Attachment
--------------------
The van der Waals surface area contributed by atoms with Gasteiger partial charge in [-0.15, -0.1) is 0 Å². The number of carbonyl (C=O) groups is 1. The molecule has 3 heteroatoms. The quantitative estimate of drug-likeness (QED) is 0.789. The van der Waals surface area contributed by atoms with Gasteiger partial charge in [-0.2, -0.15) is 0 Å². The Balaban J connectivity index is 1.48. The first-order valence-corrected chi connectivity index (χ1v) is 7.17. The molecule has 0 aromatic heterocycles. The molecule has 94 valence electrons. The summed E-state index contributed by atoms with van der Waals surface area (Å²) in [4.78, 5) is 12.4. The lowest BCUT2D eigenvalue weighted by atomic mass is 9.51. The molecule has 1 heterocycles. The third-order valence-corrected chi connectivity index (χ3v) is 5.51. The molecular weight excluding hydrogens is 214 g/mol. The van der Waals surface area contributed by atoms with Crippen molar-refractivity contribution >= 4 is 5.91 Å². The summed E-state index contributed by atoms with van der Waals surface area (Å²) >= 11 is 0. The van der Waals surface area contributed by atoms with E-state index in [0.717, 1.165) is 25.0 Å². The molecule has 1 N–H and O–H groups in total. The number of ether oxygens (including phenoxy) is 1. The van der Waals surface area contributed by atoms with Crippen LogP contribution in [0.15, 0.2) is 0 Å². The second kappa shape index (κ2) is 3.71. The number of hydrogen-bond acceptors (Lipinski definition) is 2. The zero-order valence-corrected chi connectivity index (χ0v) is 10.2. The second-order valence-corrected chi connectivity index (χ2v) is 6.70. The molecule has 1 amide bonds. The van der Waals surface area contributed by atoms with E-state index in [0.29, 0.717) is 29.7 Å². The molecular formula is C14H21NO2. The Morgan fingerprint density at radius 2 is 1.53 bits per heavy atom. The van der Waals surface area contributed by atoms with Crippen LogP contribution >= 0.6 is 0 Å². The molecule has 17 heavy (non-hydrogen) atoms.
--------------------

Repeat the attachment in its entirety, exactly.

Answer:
The van der Waals surface area contributed by atoms with Gasteiger partial charge in [-0.15, -0.1) is 0 Å². The number of carbonyl (C=O) groups is 1. The molecule has 3 heteroatoms. The quantitative estimate of drug-likeness (QED) is 0.789. The van der Waals surface area contributed by atoms with Gasteiger partial charge in [-0.2, -0.15) is 0 Å². The Balaban J connectivity index is 1.48. The first-order valence-corrected chi connectivity index (χ1v) is 7.17. The molecule has 0 aromatic heterocycles. The molecule has 94 valence electrons. The summed E-state index contributed by atoms with van der Waals surface area (Å²) in [4.78, 5) is 12.4. The lowest BCUT2D eigenvalue weighted by atomic mass is 9.51. The molecule has 1 heterocycles. The third-order valence-corrected chi connectivity index (χ3v) is 5.51. The molecular weight excluding hydrogens is 214 g/mol. The van der Waals surface area contributed by atoms with Crippen molar-refractivity contribution >= 4 is 5.91 Å². The summed E-state index contributed by atoms with van der Waals surface area (Å²) >= 11 is 0. The van der Waals surface area contributed by atoms with E-state index in [0.717, 1.165) is 25.0 Å². The molecule has 1 N–H and O–H groups in total. The number of ether oxygens (including phenoxy) is 1. The van der Waals surface area contributed by atoms with Crippen LogP contribution in [0.15, 0.2) is 0 Å². The second kappa shape index (κ2) is 3.71. The number of hydrogen-bond acceptors (Lipinski definition) is 2. The zero-order valence-corrected chi connectivity index (χ0v) is 10.2. The second-order valence-corrected chi connectivity index (χ2v) is 6.70. The molecule has 1 amide bonds. The van der Waals surface area contributed by atoms with E-state index in [0.29, 0.717) is 29.7 Å². The molecular formula is C14H21NO2. The Morgan fingerprint density at radius 2 is 1.53 bits per heavy atom. The van der Waals surface area contributed by atoms with Crippen LogP contribution >= 0.6 is 0 Å². The molecule has 17 heavy (non-hydrogen) atoms.